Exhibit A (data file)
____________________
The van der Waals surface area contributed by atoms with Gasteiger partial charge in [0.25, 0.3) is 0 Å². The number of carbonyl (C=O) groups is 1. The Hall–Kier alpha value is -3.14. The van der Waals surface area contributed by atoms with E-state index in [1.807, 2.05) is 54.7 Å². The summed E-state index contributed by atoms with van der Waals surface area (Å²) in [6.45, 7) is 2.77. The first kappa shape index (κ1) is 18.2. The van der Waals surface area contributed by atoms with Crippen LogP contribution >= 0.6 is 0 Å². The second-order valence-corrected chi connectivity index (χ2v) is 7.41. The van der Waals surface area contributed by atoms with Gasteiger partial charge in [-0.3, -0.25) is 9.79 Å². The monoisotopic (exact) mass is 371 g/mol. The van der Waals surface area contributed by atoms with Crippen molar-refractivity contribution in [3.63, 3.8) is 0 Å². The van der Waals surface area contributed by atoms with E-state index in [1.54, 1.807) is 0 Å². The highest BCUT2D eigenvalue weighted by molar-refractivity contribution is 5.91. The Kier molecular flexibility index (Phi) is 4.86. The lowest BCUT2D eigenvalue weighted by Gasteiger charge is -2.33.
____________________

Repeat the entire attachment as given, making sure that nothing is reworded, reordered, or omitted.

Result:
The van der Waals surface area contributed by atoms with Gasteiger partial charge in [0.25, 0.3) is 0 Å². The number of carbonyl (C=O) groups is 1. The Hall–Kier alpha value is -3.14. The van der Waals surface area contributed by atoms with E-state index in [1.807, 2.05) is 54.7 Å². The summed E-state index contributed by atoms with van der Waals surface area (Å²) in [6.45, 7) is 2.77. The first kappa shape index (κ1) is 18.2. The van der Waals surface area contributed by atoms with Crippen LogP contribution >= 0.6 is 0 Å². The second-order valence-corrected chi connectivity index (χ2v) is 7.41. The van der Waals surface area contributed by atoms with Gasteiger partial charge in [-0.3, -0.25) is 9.79 Å². The monoisotopic (exact) mass is 371 g/mol. The van der Waals surface area contributed by atoms with Crippen molar-refractivity contribution in [3.63, 3.8) is 0 Å². The van der Waals surface area contributed by atoms with E-state index in [1.54, 1.807) is 0 Å². The highest BCUT2D eigenvalue weighted by molar-refractivity contribution is 5.91. The Kier molecular flexibility index (Phi) is 4.86. The lowest BCUT2D eigenvalue weighted by Gasteiger charge is -2.33.